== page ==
Korean J Ophthalmol > Volume 33(5); 2019 > Article
Kim and Chin: Atypical Fundus Manifestation of Ocular Toxocariasis
Dear Editor,
Toxocara canis is a common helminth parasite of dogs that causes ocular toxocariasis (OT) in infected humans. OT occurs when Toxocara larvae migrate into the eye through blood circulation [1]. OT is clinically diagnosed based on its typical clinical ocular presentation, positive serologic test results, and exclusion of other possible causes of ocular granulomatous disease [2]. Thus, clinical ocular findings in OT are important factors in differential diagnosis. We report two cases of OT confirmed by serologic testing showing multiple retinal lesions that could have been overlooked on initial diagnosis.
Case 1. A 55-year-old man without relevant medical history presented to our hospital with a 7-day history of pain and blurry vision in the left eye. His best-corrected visual acuity (BCVA) was 20 / 25 in the affected eye. Funduscopic examination showed several focal yellowish-white retinal lesions comprising one quarter to one third of the optic disc diameter. The lesions' appearance was similar to a linear superimposed bead pattern or elongated, segmented shapes accompanied by a distal serpiginous retinal scar (Fig. 1A-1F).
Case 2. A previously healthy 59-year-old man presented with a 1-week history of blurred vision in his left eye. He had raised a dog indoors and had close contact with the animal. The BCVA of the affected eye was 20 / 25. On funduscopic examination, multiple yellowish-white retinal lesions comprising one quarter to one third of the optic disc diameter were distributed from the superior portion to the mid periphery of the optic disc. Some lesions were present independently as foci while others overlapped and appeared as elongated, segmented lesions that formed meandering lines (Fig. 1G-1O).
Neither of these cases had specific findings in the anterior segments except mild chamber reactions; vitreous cells were not apparent. No serological or radiologic evidence of toxoplasma, rubella, cytomegalovirus, herpes simplex virus, syphilis or rheumatologic disease was observed. The only major finding was a positive enzyme-linked immunosorbent assay result for Toxocara canis immunoglobulin G antibody. Enzyme-linked immunosorbent assay has sufficient specificity to be a reliable indirect test for diagnosis of this infection [1,3]. Considering serologic test results and by ruling out other potential retinal inflammatory diseases, these cases were diagnosed with OT. They were treated with albendazole (400 mg twice a day) for 10 days, and with methylprednisolone for 4 weeks (16 mg/day for 1 week, followed by 8 mg/day for 1 week, and finally 4 mg/day for 2 weeks) beginning after 1 week of albendazole treatment. Both patients responded to the combination treatment. The BCVA of the affected eye improved to 20 / 20 and retinal lesions gradually subsided in response to treatment.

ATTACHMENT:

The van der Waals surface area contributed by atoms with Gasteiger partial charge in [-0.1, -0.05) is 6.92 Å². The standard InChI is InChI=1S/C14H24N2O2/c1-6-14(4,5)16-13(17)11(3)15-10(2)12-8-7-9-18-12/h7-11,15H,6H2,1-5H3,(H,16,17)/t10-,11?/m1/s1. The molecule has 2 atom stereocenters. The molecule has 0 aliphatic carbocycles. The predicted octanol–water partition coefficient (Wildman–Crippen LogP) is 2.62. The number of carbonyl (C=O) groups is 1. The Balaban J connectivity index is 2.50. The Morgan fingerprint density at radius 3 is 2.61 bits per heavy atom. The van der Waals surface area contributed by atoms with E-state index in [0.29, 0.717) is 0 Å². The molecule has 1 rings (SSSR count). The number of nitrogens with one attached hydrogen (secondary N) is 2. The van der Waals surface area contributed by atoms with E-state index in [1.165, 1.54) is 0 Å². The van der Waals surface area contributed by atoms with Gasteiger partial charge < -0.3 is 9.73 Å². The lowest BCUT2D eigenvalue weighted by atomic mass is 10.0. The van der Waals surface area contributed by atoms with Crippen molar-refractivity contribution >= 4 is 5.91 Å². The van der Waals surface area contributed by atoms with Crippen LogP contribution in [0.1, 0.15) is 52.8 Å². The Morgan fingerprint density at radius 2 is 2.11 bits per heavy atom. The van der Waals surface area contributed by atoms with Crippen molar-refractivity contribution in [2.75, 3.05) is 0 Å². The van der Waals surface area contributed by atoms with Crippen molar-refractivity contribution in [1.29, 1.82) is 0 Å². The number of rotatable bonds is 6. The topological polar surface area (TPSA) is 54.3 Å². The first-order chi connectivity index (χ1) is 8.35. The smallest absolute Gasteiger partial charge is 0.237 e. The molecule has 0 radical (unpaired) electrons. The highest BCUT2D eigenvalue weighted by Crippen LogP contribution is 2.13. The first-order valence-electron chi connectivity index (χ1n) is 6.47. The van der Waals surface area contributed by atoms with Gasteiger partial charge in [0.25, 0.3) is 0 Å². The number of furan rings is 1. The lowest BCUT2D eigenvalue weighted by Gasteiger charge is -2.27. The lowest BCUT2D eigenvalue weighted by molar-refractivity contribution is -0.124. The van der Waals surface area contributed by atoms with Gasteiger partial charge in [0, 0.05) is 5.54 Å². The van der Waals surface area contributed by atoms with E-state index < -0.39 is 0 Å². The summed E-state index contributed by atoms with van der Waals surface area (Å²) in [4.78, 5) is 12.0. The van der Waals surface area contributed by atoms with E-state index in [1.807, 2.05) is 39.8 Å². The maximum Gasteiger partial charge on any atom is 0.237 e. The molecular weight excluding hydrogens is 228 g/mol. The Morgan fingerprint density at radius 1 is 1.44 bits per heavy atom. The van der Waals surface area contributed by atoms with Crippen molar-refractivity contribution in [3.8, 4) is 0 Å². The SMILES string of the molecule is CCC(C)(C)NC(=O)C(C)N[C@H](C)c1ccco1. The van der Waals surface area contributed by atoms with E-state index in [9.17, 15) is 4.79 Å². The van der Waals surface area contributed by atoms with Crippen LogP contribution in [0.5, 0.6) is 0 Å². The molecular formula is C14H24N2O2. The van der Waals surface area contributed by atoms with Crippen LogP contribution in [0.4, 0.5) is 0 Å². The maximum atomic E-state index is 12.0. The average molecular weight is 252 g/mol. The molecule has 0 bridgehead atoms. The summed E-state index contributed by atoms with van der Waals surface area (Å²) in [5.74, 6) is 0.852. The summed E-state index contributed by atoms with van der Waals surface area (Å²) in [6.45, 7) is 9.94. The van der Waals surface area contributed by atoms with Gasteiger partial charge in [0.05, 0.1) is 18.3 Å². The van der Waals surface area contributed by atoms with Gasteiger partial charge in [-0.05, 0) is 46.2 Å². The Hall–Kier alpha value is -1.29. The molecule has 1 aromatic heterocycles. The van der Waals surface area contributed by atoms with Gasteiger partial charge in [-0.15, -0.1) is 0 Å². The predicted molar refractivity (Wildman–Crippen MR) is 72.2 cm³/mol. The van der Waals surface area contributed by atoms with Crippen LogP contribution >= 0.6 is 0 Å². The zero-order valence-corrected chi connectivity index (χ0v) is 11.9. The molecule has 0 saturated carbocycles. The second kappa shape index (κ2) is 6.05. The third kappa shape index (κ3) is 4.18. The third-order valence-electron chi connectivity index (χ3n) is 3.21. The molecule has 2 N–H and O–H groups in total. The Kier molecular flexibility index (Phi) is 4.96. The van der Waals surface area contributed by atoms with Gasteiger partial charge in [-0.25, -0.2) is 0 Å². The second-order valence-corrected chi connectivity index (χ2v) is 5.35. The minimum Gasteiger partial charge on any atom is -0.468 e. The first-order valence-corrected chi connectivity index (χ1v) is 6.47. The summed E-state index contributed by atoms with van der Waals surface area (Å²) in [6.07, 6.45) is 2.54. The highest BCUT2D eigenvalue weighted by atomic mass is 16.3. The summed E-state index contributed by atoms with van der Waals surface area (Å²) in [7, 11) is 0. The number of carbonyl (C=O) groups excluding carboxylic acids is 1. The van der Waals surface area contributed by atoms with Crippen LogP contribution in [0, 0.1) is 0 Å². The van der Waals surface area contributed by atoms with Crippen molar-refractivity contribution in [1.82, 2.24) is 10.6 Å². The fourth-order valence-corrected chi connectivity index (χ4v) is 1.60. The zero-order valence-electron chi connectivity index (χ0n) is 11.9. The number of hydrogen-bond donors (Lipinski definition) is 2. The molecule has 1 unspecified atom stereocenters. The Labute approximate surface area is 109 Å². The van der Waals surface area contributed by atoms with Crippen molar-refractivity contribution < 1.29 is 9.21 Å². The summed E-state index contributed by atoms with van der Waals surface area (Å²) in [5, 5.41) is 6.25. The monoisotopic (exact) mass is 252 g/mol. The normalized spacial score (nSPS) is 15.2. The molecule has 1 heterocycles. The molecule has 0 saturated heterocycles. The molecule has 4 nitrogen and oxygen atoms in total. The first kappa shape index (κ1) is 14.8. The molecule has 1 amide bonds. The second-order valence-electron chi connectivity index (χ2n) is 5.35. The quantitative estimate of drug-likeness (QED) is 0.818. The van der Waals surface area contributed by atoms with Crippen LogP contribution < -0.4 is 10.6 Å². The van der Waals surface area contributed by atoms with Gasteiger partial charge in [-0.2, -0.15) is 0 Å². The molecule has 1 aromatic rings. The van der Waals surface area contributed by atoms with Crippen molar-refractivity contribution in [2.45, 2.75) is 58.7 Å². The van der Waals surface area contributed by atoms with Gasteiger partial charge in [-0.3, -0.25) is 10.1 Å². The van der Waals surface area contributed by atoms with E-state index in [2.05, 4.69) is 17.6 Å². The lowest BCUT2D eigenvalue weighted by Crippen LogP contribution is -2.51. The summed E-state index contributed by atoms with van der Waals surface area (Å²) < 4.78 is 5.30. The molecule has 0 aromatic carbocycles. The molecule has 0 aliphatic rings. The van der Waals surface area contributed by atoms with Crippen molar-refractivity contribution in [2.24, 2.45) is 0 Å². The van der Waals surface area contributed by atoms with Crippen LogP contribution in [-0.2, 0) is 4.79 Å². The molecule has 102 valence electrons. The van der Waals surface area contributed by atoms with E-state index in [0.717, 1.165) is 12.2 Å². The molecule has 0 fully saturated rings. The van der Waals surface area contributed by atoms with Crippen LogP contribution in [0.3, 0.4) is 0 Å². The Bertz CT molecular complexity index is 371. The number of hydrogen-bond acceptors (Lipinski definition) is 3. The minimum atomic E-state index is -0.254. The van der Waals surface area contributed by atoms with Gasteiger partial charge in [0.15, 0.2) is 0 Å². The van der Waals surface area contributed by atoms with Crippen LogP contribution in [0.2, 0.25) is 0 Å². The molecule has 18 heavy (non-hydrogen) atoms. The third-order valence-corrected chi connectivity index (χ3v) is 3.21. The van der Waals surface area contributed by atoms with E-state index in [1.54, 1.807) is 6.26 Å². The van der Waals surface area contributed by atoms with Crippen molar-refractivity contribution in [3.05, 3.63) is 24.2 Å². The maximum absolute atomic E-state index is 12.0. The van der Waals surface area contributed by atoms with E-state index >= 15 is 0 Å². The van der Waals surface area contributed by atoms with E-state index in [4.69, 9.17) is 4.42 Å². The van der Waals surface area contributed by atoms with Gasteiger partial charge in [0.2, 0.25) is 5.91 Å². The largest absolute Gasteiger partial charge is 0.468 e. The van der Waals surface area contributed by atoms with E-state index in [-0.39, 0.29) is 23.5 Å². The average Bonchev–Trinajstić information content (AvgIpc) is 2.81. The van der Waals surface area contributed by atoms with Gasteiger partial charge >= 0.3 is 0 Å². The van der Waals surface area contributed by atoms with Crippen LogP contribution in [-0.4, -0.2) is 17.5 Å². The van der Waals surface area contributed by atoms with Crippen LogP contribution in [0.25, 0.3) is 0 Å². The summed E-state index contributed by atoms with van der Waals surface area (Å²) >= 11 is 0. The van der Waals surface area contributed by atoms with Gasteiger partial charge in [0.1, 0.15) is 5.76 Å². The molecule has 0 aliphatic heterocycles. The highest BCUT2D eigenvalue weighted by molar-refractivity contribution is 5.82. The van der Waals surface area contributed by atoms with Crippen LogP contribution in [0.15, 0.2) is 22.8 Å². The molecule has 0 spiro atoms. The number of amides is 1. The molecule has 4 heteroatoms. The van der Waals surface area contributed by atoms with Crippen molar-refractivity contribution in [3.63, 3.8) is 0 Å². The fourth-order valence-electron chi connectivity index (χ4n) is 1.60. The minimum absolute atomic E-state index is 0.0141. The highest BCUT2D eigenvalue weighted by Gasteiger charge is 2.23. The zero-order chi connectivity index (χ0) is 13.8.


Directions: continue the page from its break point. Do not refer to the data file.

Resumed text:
In these two cases, retinal lesions did not appear as typical granulomas and the number and distribution patterns varied from typical OT, which occurs in one of three forms: as a peripheral granuloma, which is a focal, elevated, white nodule, with or without fibrocellular bands running from a peripheral inflammatory mass to the more posterior retina or the optic nerve; as a posterior pole granuloma, usually <1 disc diameter with pigmentation; or as chronic endophtalmitis [4]. Our cases had multiple foci or elongated, segmented retinal lesions. Case 1 showed continuous larva migration [2], a unique feature of OT compared with other inflammatory retinal diseases [5]. Meanwhile, case 2 had a greater number of widely spread retinal lesions, which were arranged linearly around the optic disc and became more amorphous toward the periphery. Active lesions subsided after a relatively short clinical course of 5 weeks without definite larva migration. The appearance was similar to the multifocal yellow lesions seen in the early stage of diffuse unilateral subacute neuroretinits. However, the disease course of case 2 was not recurrent, and neither evanescent episodes nor larva in the surrounding area were observed.
In summary, we experienced serologically diagnosed OT cases with multiple atypical retinal lesions. The patients responded to combination treatment with albendazole and methylprednisolone. In a situation where biopsy is practically impossible, a positive serologic result and response to treatment may be an important basis for diagnosis; clinical presentation can serve as a useful clue in such cases. We anticipate that this case report will provide insight into atypical fundus presentations of OT that could easily be overlooked in early differential diagnosis.


Conflict of Interest: No potential conflict of interest relevant to this article was reported.


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Fig. 1

Initial and follow-up fundus photography. (A-F) Case 1. (A) Initial visit on February 22, 2012; follow-up visits on (B) May 30, 2012, (C) June 8, 2012, (D) June 22, 2012, (E) June 29, 2012, and (F) September 5, 2012. (G-O) Case 2. Initial visit on (G) December 12, 2016; follow-up visits on (H) December 19, 2016, (I) December 23, 2016, (J) December 30, 2016, (K) January 5, 2017, and (L) January 19, 2017; (M) enlarged image on December 12, 2016; (N) enlarged image on December 23, 2016; (O) enlarged image on January 19, 2017.

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